The infection of bacteria by viruses provides a simple system with which to study the basic processes of viral infection. Until about 1960 detailed bacteriophage research was restricted almost entirely to bacteriophages of Escherichis coli. Since 1960 a number of bacteriophages of Bacilius subtilis have been investigated. B. substilis was chosen as a suitable host organism because it will grow in a simple chemically-defined medium, because auxotrophic mutants may be isolated, and because such mutants may be genetically mapped by transformation. A group of virulent B. substilis phages which are of particular interest contain hydroxymethyluracil in place of thymine in their DNA. They are comparable with the extensively-investigated T-even coliphages which contain hydroxymethylcytosine in place of cytosine in their DNA. The presence of the unusual base provides a means of identifying phase DNA in the infected cell, and of studying the phage-induced alterations of metabolism necessary for the biosynthesis of the unusual nucleotide. The virulent phages of B. subtilis have therefore been further investigated. By analogy with the T-even coliphages the B. subtilis phages were expected to induce two special classes of enzymes after infection. These are (i) enzymes involved in the biosynthesis of hydroxymethyluracil, and (ii) enzymes which prevent the accumulation of thymidine triphosphate (dTTP) and its subsequent incorporation into phage DNA. The biosynthesis of hydroxymethyluracil is satisfactorily accounted for by the presence, in phage-infected cells, of an enzyme which hydroxymethylates enzyme which deamintes deoxycytidylic acid may augment the normal intracellular supply of dUMP and thus control the relative levels of phoshorylated derivatives of deoxycytidine and hydroxymethyldeoxyuridine. There is less general agreement about the phage-induced control of thymine biosynthesis. Different B. subtilis phages have been found to induce (i) an enzyme which hydrolyses dTTP to thymidylic acid (dTMP); (ii) an enzyme which hydrolyses dTTP to thymidine; and (iii) a rapid disappearance of the enzyme (thymidylate synthetase), which catalyses a methylation of dUMP to form dTMP. One of the aims of the present investigation was to determine whether one phage induced more than one of the possible mechanisms for preventing the incorporation of thymine into phage DNA. The second object of the work was to investigate the phage øe-induced inactivation of dTMP synthetase. The rapidity of the inhibition and the circumstances of its occurrence suggested the operation of an unusual form of control of enzyme activity. The control of metabolism by agents which inhibit existing enzymes is well-known in the case of feed-back inhibition, where a small molecular weight substance is implicated. The possibility that enzymes may be inactivated is a neglected aspect of metabolic control. A few examples of enzymes disappearing rapidly as a result of phage infection or as a result of the representation of enzyme synthesis are known and in some cases a protein inhibitor is implicated. The phage-induced inactivation of dTMP synthetase has also been shown to be caused by a protein inhibitor. The properties of the inhibitor and the mechanism of its interaction with dTMP synthetase. The inhibition of dTMP synthetase was detectable 5 min after the addition of phage øe and less than 10% of the original activity remained at 12 min after infection. If protein synthesis was inhibited no loss of dTMP synthetase occurred. An inhibitor of dTMP synthetase was detacted in extracts from phage-infected cells. It had the properties of a protein. It was heat-labile, non-dialysable, excluded from Sephadex G25, precipitated by ammonium sulphate and destroyed by digestion with trypsin. The amount of inhibitor present in extracts from phage-infected cells increased for at least the first 25 min of phage infection. It therefore behaved as if it were a phage-induced protein. In order to study the mechanism of the inhibition process, dTMP synthetase was purified 30 fold from uninfected B. substilis using ammonium sulphate fractionation, DEAE-cellulose chromatography and gel filtration. The inhibitor was purified 10-20 fold from B. substilis cells which were harvested 25 min after infection. The purification of the inhibitor involved ammonium sulphate fractionation and DEAE-cellulose chromatography, and was complicated by the instability of the inhibitor. The interaction of dTMP synthetase and the inhibitor was studied most thoroughly using their respective ammonium sulphate fractions. However preliminary results with the more highly purified samples of bith proteins tended to confirm the resultsobtained with the less pure system. In order to detect and assay the inhibitor it was necessary to preincubate it with a sample of dTMP synthetase at 37° for a short period of time (10 min usually) before assaying the mixture for residual dTMP synthetase activity. The interaction between the two proteins was not instantaneous. Thymidylate synthetase activity continued to decrease for at least 50 min after the addition of the inhibitor. the inhibition reaction was biphasic at both 25° and 37°. An initial fast reaction was followed by a slower linear one. The rate of the fast reaction was dependant on the temperature and pH of the incubation medium and on the concentrations of both the inhibitor and dTMP synthetase except when either was present in a presumed excess. The inhibitor acted directly on dTMP synthetase and was not an enzyme invalidating the essay for the latter. Two possible mechanisms for the action of the inhibitor were considered. It could either act catalytically, or it could act stoichiometrically to form a stable complex with dTMP synthetase. It was not possible to distinguish between these two mechanisms experimentally, the chief problems being the instability of the inhibitor and the absence of any means of identifying inhibited dTMP synthetase. Purification of the two proteins should eventually allow the mechanism of the interaction of dTMP synthetase and the inhibitor was analoguous to its effect on the interaction of the pancreatic trypsin inhibitor with trypsin, and a stoichiometric mechanism is perhaps more likely for this reason. The degree of inhibition of dTMP synthetase in vivo is unknown. It cannot be deduced from the activity found in cell-free extracts because when infected cells were sonicated at pH6 instead of at the usual level of pH of 7.5, the extracts contained uninhibited amounts of dTMP synthetase. Thus if the inhibitor functions in vivo the inhibition must be reversed by the violent conditions of celluler disruption, and the final activity of dTMP synthetase observed in cell-free extracts would then be due to a pH-dependent reassociation with the inhibitor. Although these observations also favour a reversible stoichiometric mechanism for the inhibition of dMTP synthetase, since the proposed inhibitor enzyme complex has not yet been dissociated in vitro, the possibility that the inhibitor and dTMP synthetase are brought together by cellular disruption cannot be excluded. The physiological role of the inhibtor. Assuming that the inhibition occurs in vivo, what is its physiological significance? Infection with phage SP8, which like phage øe contains hydroxymethyluracil in its DNA, was found to cause some inhibition of dTMP synthetase, although it was less effective in this respect than phage øe. Since phage SP8 induced a dTTPase the possibility that phage øe;e did ikewise was investigated by studying the multiplication of phage &oslah;e in a thymine-requiring host strain supplied with exogeneous thymidine. Multiplication was normal and no thymidine was incorporated into phage DNA. Since in this host the absence of dTMP sythetase is bypassed by the obligatory external supply of thymidine, the result implied that phage øe induced a second block in thymine biosynthetsin. The induction of a dTTPase by phage øe was confirmed by Dr. Roscoe. In view of these results, what is the reason for the inhibition of dTMP synthetase during phage infection? In spite of the presence of a dTTPase the inhibition of dTMP synthetase could have a marginal role. Thymidylate synthetase is believed to be the main mechanism of thymine biosynthesis in B. subtilis although it is not the only source of dTMP. Its inhibitation during phage infection would prevent the wasteful removal of dUMP, which is utilised by the dUMP hydroxymethylase for the biosynthesis of hydroxymethyluracil. In addition, the product of the action of both dTMP synthetase and the phage-infected cell where it has no known role and in which it may even be inhibitory. Conclusion This work has provided an intersting example of the inhibition of an enzyme by a protein in circumstances which suggest that the inhibition could play a role in ensuring succesful viral infection. The inhibition may be one of an increasing number of examples in which the inactivation of an enzyme by a protein inhibitor is provoked by a sudden change in the metabolic balance of a cell.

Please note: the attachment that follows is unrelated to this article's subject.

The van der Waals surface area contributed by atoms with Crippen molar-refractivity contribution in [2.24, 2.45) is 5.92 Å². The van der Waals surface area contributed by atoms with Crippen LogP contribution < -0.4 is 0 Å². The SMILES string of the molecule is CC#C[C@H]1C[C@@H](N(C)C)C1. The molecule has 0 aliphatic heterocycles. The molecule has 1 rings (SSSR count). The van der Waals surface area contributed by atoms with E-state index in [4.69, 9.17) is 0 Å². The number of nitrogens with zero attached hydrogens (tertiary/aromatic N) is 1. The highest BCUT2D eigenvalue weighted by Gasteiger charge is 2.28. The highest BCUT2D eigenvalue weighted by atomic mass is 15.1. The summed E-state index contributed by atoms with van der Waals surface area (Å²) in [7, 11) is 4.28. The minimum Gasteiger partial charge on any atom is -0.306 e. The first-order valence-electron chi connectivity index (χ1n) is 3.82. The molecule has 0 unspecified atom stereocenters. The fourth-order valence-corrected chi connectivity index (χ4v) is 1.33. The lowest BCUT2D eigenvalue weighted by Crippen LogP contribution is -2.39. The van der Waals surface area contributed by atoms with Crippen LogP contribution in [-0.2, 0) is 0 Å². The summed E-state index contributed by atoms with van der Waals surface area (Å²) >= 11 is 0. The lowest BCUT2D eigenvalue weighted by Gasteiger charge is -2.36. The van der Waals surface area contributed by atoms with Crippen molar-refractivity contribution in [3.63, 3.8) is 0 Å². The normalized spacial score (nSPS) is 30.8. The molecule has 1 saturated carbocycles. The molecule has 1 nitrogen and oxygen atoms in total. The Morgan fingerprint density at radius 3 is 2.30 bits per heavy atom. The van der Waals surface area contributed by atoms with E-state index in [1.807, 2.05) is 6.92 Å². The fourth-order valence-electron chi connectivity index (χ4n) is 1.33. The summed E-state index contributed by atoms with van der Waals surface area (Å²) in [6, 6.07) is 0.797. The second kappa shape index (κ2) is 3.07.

Supervisor: Not available Sponsor: Not available
Qualification Name: Thesis (Ph.D.) Qualification Level: Doctoral
EThOS ID:  DOI: Not available